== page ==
MYSTERY continues to shroud the sudden death of professor and activist leader Arman Loni in Loralai on Saturday.

Family and friends of the deceased allege that the police were responsible for killing Loni during a crackdown on a days-long sit-in, yet the police claim that a postmortem revealed no signs of injury. Days later, there is still no clarity on the circumstances of his death — which is threatening to stoke an already contentious issue.

Context is key. Against a backdrop in which several high-profile extrajudicial killings have cast a sustained spotlight on excessive force by state authorities, the risk of tensions spiralling out of control is high. Monday’s strike in several areas across Balochistan — with its widespread support from political parties across ethnic lines and sections of society including traders and lawyers — is indicative of Loni’s popular standing in civil society as well as how widespread the public disaffection is. The provincial chief minister took notice of Loni’s death the very next day, perhaps in recognition of these delicate sociopolitical implications.

Concurrently, in the wake of a brutal attack on the DIG police complex in Loralai last week, vigilance on the part of law enforcement and the provincial government is understandably necessary.

Also read: Extrajudicial killings

However, in question here is not only the issue of whether or not Arman Loni was indeed a victim of police brutality, but the very nature of ‘vigilance’ being distorted by public servants to evade accountability and justify curtailing people’s rights. Paranoid, overreaching measures taken in the interest of ‘maintaining public order’ are counterproductive. Thus, statements by the provincial home minister seeking to blame those who contest the official version of events (as it currently stands) while in the same breath promising a fair investigation will hardly serve to dispel such perceptions.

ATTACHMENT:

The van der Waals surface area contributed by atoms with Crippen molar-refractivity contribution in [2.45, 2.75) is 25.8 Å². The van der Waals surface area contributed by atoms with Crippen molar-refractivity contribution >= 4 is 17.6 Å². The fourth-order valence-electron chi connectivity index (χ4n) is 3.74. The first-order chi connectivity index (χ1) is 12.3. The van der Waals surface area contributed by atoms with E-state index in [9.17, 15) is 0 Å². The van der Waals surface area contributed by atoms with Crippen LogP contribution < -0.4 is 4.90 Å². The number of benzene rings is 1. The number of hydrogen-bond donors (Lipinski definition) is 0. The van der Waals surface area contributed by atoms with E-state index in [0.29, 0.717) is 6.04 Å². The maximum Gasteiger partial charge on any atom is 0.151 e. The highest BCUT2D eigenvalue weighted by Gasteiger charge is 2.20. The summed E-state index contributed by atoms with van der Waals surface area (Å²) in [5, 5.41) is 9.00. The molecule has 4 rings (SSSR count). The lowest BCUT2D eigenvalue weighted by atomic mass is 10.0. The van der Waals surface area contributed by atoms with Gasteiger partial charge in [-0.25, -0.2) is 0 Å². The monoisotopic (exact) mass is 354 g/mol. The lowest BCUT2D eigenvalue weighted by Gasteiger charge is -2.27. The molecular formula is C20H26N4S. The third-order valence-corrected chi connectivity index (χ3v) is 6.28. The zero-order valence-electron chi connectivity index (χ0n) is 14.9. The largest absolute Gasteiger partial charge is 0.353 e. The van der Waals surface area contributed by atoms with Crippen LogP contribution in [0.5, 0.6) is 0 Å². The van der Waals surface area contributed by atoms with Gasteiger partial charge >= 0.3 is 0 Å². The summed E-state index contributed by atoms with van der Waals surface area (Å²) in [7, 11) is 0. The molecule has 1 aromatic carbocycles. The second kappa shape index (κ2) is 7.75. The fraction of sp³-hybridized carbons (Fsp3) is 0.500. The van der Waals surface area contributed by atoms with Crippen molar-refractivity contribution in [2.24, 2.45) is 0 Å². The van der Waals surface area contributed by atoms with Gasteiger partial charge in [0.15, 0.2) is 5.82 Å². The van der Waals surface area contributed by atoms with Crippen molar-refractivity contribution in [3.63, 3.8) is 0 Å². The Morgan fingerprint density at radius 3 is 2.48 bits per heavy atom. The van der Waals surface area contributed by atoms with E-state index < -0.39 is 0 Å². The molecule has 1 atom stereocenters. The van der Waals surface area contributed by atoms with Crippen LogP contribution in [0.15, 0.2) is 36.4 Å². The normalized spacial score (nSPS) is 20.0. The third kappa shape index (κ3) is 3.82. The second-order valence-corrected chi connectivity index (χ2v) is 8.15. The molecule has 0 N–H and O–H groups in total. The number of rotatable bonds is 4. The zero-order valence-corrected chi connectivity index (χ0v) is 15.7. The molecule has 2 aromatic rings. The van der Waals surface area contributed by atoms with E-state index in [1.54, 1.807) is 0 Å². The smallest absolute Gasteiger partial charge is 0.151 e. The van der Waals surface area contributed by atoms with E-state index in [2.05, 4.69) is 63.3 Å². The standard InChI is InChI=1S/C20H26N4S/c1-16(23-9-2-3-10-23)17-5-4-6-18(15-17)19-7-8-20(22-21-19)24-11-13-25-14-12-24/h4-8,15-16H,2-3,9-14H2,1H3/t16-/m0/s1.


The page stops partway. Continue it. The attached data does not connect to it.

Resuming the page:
Loni’s death demands an unbiased and transparent probe. But it also requires that the provincial and federal governments be responsive to the public’s mood and work to de-escalate a potentially volatile situation.

Published in Dawn, February 6th, 2019

Opinion

Sub judice rule
18 Sep 2021

Sub judice rule

It is time this objection, sub judice, is laid to rest.
The Black Caps folly
Updated 18 Sep 2021

The Black Caps folly

There is so much wrong — and worrying — about the entire sorry episode of New Zealand backing out of Pakistan tour.
CT NAP revisited
Updated 18 Sep 2021

CT NAP revisited

A policy of appeasement towards extremists has undermined the state’s writ.
Pathways for reform
Updated 17 Sep 2021

Pathways for reform

Even now the government has said they are listening, but they have not said how they are listening.

Editorial

Blinken’s remarks
Updated 18 Sep 2021

Blinken’s remarks

The US establishment cannot scapegoat Pakistan for two decades of bad policy in Afghanistan.
18 Sep 2021

Worrying survey

THE findings of the Labour Force Survey 2018-19 indicate that some important headline trends have already taken or...
18 Sep 2021

Special needs

THE fact that only 3,653 children with special needs, out of some 300,000 in Sindh, are registered with the...
TTP amnesty?
Updated 17 Sep 2021

TTP amnesty?

An amnesty should be for some individuals, not the entire outfit.
17 Sep 2021

Media regulation

THE needless controversy over media regulation may finally be heading for a resolution. In a meeting with ...
17 Sep 2021

Refusing audit

THE continuous resistance put up by several public-sector organisations to submitting their accounts for audit by ...